Monday, February 25, 2013


From Nature

Not zero and growing


KAP said...

If geothermal is renewable, nuclear is too. Geothermal is nuclear, after all.

crf said...

Where did Nature get the data from?

crf said...

And this is energy used total, not just electricity use?

Martin Vermeer said...

> Geothermal is nuclear, after all.

The jury's still a bit out on that one: condensation heat from the growing inner core may contribute.

BTW fossil fuels are renewable too, just very, very slowly

Anonymous said...

Not to be too picky, but the non-hydro bit should really be labelled "biomass/waste and other renewables"

Anonymous said...

At least the Finnish figures are plain wrong. The 2011 figures for total energy is as follows: Hydro and Wind 3%, Wood Fuels 22%, Peat 6% (As is probably known, opinions on peat's supposed renewability are strictly divided.)

The wind portion must be vanishingly small as only 1% of electricity is produced by wind. Solar does not even show on the official statistics.

What is growing is the share of ground sourced heat pumps, as well over 50% of new homes in Finland now have one, and this must have been included in the 3% share of "Others".

-Another Anonymous Finn

J Bowers said...

The 2010 publication, Iel Energy Law in Finland, says, "hydro power generation currently accounts for approximately 20% of Finland's total electricity generation, corresponding to 13.2 TWh2 annually."


Anonymous said...

J Bowers: it's simple - the total energy consumption of a country <> the electricity consumption of the same.

In terms of electricity the 2011 situation for Finland was as follows:

from which we get:

Hydro: 17%
Wind 1%
Forest industry pulping and process wastes: 7%
Other wood-based fuels 7%
Other renewables: 1%
Peat 7%

-- Another (still anonymous) Finn.

J Bowers said...

@ Another Anonymous Finn: You said earlier that hydro and wind combined was 3%.

Anonymous said...

J Bowers, please be advised that there are two sets of energy statistics, and I think this fact applies equally to all countries.

One set consists of the ENTIRE energy consumption, including such rather major things such as liquid fuels for traffic and heat, and the like.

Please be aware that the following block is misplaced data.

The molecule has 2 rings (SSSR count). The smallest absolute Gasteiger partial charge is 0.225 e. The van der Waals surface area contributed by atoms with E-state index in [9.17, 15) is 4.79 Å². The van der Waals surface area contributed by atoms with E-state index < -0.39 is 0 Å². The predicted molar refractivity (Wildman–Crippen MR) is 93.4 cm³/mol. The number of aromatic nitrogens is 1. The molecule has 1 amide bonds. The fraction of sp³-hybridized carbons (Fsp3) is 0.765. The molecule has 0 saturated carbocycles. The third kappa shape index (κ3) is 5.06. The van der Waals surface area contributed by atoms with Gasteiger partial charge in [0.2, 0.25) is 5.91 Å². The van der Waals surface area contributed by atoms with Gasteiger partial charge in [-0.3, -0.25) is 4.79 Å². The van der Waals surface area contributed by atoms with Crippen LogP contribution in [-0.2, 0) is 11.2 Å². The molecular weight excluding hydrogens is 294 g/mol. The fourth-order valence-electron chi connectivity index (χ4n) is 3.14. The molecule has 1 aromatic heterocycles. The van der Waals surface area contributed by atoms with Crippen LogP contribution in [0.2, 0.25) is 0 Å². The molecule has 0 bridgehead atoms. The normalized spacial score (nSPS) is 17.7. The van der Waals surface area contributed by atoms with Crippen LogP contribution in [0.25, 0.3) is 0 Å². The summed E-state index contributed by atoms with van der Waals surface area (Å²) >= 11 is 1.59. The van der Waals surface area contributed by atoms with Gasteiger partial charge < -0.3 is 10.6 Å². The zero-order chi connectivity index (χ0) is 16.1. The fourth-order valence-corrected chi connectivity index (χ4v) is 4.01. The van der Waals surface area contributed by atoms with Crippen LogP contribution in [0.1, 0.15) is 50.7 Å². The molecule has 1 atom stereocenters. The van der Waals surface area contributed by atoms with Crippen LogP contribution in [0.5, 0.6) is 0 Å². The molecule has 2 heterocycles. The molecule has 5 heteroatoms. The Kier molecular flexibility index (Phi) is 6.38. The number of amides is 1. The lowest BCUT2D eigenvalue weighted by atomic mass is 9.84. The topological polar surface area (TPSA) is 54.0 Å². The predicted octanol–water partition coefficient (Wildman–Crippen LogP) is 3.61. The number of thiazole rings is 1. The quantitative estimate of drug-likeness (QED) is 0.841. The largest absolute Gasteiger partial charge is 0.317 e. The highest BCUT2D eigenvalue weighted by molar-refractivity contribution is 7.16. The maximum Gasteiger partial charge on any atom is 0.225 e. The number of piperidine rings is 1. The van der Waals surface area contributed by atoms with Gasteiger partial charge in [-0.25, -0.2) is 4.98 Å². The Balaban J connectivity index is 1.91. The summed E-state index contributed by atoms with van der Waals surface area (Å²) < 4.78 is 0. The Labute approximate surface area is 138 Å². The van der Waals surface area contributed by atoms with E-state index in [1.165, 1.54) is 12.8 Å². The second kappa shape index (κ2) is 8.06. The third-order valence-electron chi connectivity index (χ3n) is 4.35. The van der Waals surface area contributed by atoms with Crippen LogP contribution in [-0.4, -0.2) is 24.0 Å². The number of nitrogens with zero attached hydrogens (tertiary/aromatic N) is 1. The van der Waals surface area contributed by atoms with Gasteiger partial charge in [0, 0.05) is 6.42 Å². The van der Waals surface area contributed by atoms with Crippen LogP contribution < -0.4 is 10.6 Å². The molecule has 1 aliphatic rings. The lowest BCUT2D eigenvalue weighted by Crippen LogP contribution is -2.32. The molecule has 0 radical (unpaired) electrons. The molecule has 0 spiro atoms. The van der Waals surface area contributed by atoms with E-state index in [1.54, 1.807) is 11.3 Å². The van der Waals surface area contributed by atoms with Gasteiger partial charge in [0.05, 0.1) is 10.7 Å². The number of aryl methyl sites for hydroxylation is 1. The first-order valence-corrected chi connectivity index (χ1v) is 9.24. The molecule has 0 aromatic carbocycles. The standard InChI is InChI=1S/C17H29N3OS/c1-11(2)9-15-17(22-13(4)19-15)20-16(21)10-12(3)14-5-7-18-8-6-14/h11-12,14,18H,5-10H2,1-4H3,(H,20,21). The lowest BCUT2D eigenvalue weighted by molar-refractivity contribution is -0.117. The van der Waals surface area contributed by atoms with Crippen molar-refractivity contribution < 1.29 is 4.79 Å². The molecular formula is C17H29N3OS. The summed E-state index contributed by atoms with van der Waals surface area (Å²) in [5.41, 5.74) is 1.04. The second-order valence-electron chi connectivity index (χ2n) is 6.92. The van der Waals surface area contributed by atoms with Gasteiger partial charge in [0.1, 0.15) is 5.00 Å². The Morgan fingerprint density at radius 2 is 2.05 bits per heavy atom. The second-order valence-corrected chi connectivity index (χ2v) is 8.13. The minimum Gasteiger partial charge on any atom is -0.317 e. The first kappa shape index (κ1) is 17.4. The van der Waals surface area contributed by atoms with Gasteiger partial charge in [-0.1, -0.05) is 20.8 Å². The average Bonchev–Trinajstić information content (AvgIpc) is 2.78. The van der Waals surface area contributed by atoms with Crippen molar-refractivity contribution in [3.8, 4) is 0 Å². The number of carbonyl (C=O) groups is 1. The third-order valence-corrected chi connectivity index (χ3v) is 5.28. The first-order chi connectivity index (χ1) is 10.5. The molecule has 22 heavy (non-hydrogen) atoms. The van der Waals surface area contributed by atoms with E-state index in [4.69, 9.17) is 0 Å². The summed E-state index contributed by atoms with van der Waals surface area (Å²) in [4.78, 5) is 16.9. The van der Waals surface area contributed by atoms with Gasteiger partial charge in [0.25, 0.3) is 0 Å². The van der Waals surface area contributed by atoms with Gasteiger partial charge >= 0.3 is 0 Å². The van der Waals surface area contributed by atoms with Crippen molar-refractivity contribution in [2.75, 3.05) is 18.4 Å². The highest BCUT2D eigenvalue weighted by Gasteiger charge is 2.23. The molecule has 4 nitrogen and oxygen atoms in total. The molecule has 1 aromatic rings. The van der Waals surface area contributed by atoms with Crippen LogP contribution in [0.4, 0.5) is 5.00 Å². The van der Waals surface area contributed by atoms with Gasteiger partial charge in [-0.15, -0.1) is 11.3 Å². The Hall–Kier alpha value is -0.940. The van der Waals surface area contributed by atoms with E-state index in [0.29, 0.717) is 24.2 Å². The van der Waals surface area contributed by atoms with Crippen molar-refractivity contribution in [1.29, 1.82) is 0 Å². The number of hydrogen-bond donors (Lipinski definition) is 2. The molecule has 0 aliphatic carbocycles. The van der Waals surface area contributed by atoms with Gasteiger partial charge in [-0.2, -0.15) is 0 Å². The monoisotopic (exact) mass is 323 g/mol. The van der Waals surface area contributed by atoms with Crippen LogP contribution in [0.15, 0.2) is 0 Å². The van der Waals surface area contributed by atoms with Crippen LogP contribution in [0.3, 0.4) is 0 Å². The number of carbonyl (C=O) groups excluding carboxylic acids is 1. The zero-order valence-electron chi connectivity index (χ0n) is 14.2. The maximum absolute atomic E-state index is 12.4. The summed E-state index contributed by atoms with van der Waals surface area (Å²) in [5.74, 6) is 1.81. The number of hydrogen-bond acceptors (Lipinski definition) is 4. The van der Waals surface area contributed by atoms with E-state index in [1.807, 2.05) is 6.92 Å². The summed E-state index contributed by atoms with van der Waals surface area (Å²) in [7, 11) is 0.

The other set consists of ELECTRICITY which means the fraction of all energy that is converted into electrical current for the private consumers and industry, and this usually equals both the losses and the real fraction billed by the utilities. Overall, this will naturally be smaller in quantity than the first set.

The national statistical agencies maintain BOTH sets of data, and furthermore, they are not directly comparable. For practical examples kindly see my posts above.

Thus, no discrepancy between the datasets I presented, but the Nature data here is wrong by a large margin in any case. I might see how much they have actually erred on the Swedish data.

- yours ever anonymous Finn

Anonymous said...

As shares of primary energy production, the situation in Denmark 2011:

Hydro: negligable
Wind: 3.9%
Biomass: 9.3%

Anonymous said...

"Sveriges totala energitillförsel
Fördelad på energislag*, 2010, TWh"

'Total energy supply in Sweden breakdown by energy type, 2010, TWh.'

Biofuels, including peat 17%
Hydro power 8%
Heat Pumps in district heating 0.6%
Wind power 0.4%

-- The 1 & same anonymous Finn.

Anonymous said...

For completeness, I addded the electricity breakdown for Sweden, 2011:

Hydro 45%
Wind 4.1%
Combined heat & power (CHP) production, in district heating: 7%
CHP, in industry 4.0%

CHP energy source is not specified, but in practice these would come predominantly from renewable sources, just as in Finland. Statistics on this is found separately at diagram #26
The same source also contains a Nordic production mix diagram.